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I have a javascript object that includes a number of integer properties as well as Date values and an integer array. Whenever I call JSON.stringify(entityModel, null, 2) on the object and pass the result to an HTTP Handler I end up with something like this:

{
 "UserId": "12345",
 "Name": "Stewart",
 "PositionId": "2",
 "NextBirthday": "10-11-2013",
 "FavouriteColour": "Blue",
 "Hobbies": "1,3" // this is an array of ints in the client object prior to stringificaiton
}

When what I want is

{
 "UserId": 12345,
 "Name": "Stewart",
 "PositionId": 2,
 "NextBirthday": "10-11-2013",
 "FavouriteColour": "Blue",
 "Hobbies": [1,3]
}

I'm new to JSON, but can someone please tell me where Im going wrong? Basically on the server side my deserializer wont deserialise the Hobbies property to an integer array and will potentially have issues with the integers when they are being treated as strings by JSON.

## EDIT

When the page laods my client object is thus:

function EntityModel(){
   this.UserId = null;
   this.Name = null;
   this.PositionId = null;
   this.NextBirthday = null;
   this.FavouriteColour = null;
   this.Hobbies = null;
}

I then assign values to it, checking if the value is a number and assigning an integer value using parseInt where appropriate. For the Hobbies property I assign an integer array as below:

var checkedValues = new Array();
element.find("input[type=checkbox]:checked").each(function () {
   checkedValues.push(parseInt($(this).val()));
});
return checkedValues;  

So my object should finally look something like this

function EntityModel(){
   this.UserId = 123;
   this.Name = "Stewart";
   this.PositionId = 2;
   this.NextBirthday = '10-11-2013';
   this.FavouriteColour = 'blue';
   this.Hobbies = [1,2];
}

I then pass object to handler as below:

var json = JSON.stringify(entityModel, null, 2);
$.ajax({
  url: handlerPath,
  contentType: "application/json; charset=utf-8",
  type: 'POST',
  dataType: "json",
  data: json,
  success: OnComplete,
  error: OnFail
});

Finally on the handler side I retrieve the JSON string

using (StreamReader inputStream = new StreamReader(      HttpContext.Current.Request.InputStream ))
{
   jsonString = inputStream.ReadToEnd();
}

And it looks like this

"{\n  \"UserId\": \"12345\",\n  \"Name\": \"Stewart\",\n  \"PositionId\": \"2\",\n  \"NextBirthday\": \"2013-11-10\",\n  \"FavouriteColour\": \"Blue\",\n  \"Hobbies\": \"1,2,3\"\n}"
# EDIT 2

Here are the functions I am using to give values to my client object. The first function either returns an integer array (if the value is based on checkbox list selection) or an int (if value is a number) or a string

function getElemValue(element, elementType, targetType) {
        switch (elementType) {
            case "System.Web.UI.WebControls.CheckBoxList":
                var checkedValues = new Array();
                element.find("input[type=checkbox]:checked").each(function () {
                    checkedValues.push(parseInt($(this).val()));
                });
                return checkedValues;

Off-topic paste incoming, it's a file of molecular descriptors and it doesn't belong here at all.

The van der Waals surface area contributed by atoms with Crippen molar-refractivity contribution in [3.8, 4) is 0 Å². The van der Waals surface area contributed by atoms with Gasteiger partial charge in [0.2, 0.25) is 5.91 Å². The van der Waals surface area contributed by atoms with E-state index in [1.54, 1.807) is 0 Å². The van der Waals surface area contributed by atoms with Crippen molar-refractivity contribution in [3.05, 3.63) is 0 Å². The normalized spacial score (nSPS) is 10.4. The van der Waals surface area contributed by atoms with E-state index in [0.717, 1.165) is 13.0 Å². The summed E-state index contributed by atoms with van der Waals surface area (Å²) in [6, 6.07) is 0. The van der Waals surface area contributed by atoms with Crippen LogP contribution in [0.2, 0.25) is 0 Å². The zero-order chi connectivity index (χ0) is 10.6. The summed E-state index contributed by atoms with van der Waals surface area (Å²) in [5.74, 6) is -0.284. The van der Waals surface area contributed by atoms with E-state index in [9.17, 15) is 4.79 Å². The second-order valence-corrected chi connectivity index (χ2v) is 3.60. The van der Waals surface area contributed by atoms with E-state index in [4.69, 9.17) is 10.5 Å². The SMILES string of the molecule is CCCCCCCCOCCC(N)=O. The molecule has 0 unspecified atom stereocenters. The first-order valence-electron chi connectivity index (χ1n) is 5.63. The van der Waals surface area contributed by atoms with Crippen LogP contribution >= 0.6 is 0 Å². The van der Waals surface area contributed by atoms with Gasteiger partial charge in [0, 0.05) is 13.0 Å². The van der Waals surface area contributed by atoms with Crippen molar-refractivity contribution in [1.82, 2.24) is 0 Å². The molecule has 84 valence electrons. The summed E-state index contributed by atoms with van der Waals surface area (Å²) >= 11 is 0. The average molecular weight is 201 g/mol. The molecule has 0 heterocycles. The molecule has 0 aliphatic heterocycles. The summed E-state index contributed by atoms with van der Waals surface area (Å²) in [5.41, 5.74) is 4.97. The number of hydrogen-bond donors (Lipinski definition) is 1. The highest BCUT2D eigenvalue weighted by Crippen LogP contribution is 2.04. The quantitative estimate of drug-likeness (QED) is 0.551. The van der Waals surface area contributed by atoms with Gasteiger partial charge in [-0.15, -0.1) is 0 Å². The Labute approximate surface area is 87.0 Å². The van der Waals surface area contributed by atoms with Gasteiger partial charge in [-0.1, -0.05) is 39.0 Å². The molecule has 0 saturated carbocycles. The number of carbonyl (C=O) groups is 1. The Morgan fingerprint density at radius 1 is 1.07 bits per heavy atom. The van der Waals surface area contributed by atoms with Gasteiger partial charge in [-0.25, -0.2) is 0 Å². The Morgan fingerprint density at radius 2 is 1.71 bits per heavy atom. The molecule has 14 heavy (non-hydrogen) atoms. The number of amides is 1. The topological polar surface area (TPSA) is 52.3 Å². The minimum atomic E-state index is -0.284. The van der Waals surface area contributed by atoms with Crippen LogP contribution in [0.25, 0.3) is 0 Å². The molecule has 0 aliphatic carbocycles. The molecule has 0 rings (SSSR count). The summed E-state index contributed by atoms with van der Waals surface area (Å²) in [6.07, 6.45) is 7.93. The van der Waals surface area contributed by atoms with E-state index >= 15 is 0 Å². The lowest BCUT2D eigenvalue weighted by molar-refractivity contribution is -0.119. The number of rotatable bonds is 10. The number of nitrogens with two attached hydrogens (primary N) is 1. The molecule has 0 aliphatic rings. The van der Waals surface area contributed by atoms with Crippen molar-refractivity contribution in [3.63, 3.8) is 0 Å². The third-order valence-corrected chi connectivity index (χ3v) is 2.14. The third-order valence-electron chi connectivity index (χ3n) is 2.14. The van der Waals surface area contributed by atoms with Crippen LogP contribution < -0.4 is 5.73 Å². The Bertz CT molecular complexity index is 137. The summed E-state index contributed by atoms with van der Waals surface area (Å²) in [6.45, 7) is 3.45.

default:
                return TryParseInt(element.val());   
        }
    }

    function TryParseInt(str) {
        var retValue = str;
        if (str != null) {
            if (str.length > 0) {
                if (!isNaN(str)) {
                    retValue = parseInt(str);
                }
            }
        }
        return retValue; 
    }
share|improve this question
    
Do you really have arrays? Or do you have some custom array-like data structure? –  Quentin Feb 25 '13 at 11:53
3  
I cannot reproduce it (jsfiddle.net/FWNRe), which means that you don't have numbers or arrays like you think you have. Fix the original data structure and you will get the JSON you want. –  Felix Kling Feb 25 '13 at 11:54
1  
What does console.log(entityModel) output? –  Marcel Korpel Feb 25 '13 at 11:55
    
After looking at @FelixKling's comment, if your original data structure is correct then check you're not importing a badly written shim for the JSON object. –  Paul S. Feb 25 '13 at 11:59
2  
Then there must be a problem when you assign the values to the properties or pre-process the data. There is not much we can do though, because we cannot run your code. If you don't know about it yet, learn how to use your browsers developer tools (have a look at this tutorial) to debug JS code. Set breakpoints in your code and track how each value is created/processed. This usually reveals pretty quickly where the problem is. –  Felix Kling Feb 25 '13 at 12:37

1 Answer 1

I get the impression that the function getElementValue doesn't quite do what you think it does.

Here’s a few (potential) problems I see:

  • is the element argument a jQuery object? If not, element.val() is probably going to throw an exception. Does the browser's console show any errors?
  • you're using parseInt without a second argument (the radix); this means that if the string starts with a zero (0), it will be interpreted as an octal number. To prevent that, use parseInt(str, 10) (or Number(str), but that will accept floating-point numners as well).
  • your function TryParseInt looks needlessly complex. It should be enough to do a parseInt(str, 10), and if that yields NaN, return the original string instead.

For example:

function tryParseInt(str) {
    var retValue = parseInt(str, 10);
    return isNaN(retValue) ? str : retValue;
}

And finally: all I see here is assigning some values to a checkedValues array, but nothing to an EntityModel object. So we're still missing the final assignment — and I’ve a hunch that's exactly where it goes wrong, and everything gets converted to strings.

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